In turn what this means is that while the single source supplier companies have busily acquired all sorts of different single product manufacturers to complete thier product portfolios, once the "best technology" is no longer the objective, they no longer look to improving individual technologies which may serve only 5-10% of the applications, they look to the technologies that can work in 80-90% of the applications and invest not in making them better but more universal.

The problem is thus that new technologies have to not only be better than some other technology but have to also be as universal as possible.

Currently the major manufacturers are looking at either coriolis or Ultrasonic as their "universal technologies and this is where they spend money. Coriolis is at the moment the leader because of multi-functionality but there are some significant advantages to US and the game is still on.

So no matter how good your new idea is, be prepared for disappointment if you look to the global companies.

I suggest you may need to look to those applications where it has a significant and unique advantage and look for one of the still independent companies who specialise in serving the applications that the globals have left behind.

I am now in another of these cycles looking at PD meters where I am finding that no matter how good the idea and no matter how much the engineering teams get behind it, the MBAs in sales and Marketing are the killers. Too many are risk averse or think that as managers they manage and don't need to know the fundamentals.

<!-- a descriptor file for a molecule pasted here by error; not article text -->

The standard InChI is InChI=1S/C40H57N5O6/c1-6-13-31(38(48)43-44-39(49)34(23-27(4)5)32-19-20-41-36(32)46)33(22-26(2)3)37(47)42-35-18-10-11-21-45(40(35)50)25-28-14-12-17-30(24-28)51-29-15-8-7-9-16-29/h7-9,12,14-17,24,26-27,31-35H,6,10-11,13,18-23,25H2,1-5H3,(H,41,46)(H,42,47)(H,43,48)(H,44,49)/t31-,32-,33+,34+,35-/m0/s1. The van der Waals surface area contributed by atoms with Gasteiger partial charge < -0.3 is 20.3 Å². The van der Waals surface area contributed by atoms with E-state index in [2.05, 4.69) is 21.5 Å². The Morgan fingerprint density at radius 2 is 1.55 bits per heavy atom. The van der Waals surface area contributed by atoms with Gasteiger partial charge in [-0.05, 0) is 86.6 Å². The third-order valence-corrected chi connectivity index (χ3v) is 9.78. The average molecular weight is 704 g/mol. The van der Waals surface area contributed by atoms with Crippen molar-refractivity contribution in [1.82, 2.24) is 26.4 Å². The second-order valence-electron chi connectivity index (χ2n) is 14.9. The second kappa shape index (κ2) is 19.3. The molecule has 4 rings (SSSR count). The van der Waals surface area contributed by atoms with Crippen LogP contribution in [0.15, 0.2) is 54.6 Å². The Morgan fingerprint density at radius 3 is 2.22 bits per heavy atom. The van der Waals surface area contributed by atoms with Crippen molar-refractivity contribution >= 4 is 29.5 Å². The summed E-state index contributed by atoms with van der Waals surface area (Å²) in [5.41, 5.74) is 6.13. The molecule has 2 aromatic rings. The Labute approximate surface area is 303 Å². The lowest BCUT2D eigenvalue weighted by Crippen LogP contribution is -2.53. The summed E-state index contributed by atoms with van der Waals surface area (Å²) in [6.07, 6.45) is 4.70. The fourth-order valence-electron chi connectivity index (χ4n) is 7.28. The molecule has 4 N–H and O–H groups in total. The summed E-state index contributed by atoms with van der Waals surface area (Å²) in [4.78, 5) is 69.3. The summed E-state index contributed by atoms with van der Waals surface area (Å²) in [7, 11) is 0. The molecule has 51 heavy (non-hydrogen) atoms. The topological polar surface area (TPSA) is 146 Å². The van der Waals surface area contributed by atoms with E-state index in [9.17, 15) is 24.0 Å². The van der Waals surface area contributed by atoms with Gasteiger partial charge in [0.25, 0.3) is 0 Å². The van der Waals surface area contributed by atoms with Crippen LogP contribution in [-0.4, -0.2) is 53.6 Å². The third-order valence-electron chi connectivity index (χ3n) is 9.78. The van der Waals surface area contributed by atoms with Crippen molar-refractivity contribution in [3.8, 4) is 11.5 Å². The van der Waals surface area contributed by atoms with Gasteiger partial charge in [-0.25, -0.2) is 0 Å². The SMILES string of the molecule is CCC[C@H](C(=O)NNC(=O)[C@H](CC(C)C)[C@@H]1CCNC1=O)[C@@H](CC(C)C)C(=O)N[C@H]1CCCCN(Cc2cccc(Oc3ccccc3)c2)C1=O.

It is very frustrating.

Oh, and when you do get a good idea, beware the US white Knights. Studies have shown that the innovator who sets up their own company, then needs fresh capital to grow the company and exploit the product usually end up with about 5% of their company and are ousted from any remaining association except for their shareholding. (I have acted as a technical consultant to a couple of companies like this and watched them go through all this).

There are many good ideas but marketable isn't always about how good the product is even if you can get past the stupidity of a great many non-technical managers.

But I am not trying to put you off, just saying don't expect that the world will greet you with open arms. It will take a lot of dedication and hard work to get anywhere and a long list of companies you have surveyed and categorised according to a variety of different scenarios which you hope will one of them prove the winner.
Do you want a market leader or a hungry small company?

For example, 20 years back I presented a new water meter. I thought the leading manufacturer was a good place to start. They were unimpressed. They were already market leaders so a new design would simply cross capture from their existing design and not grow their share or improve their profits. It wodl cost them a lot of money (and the "new coca cola" disaster isn't a good advert for trying something new).

Then with other companies there was the "not invented here" syndrome.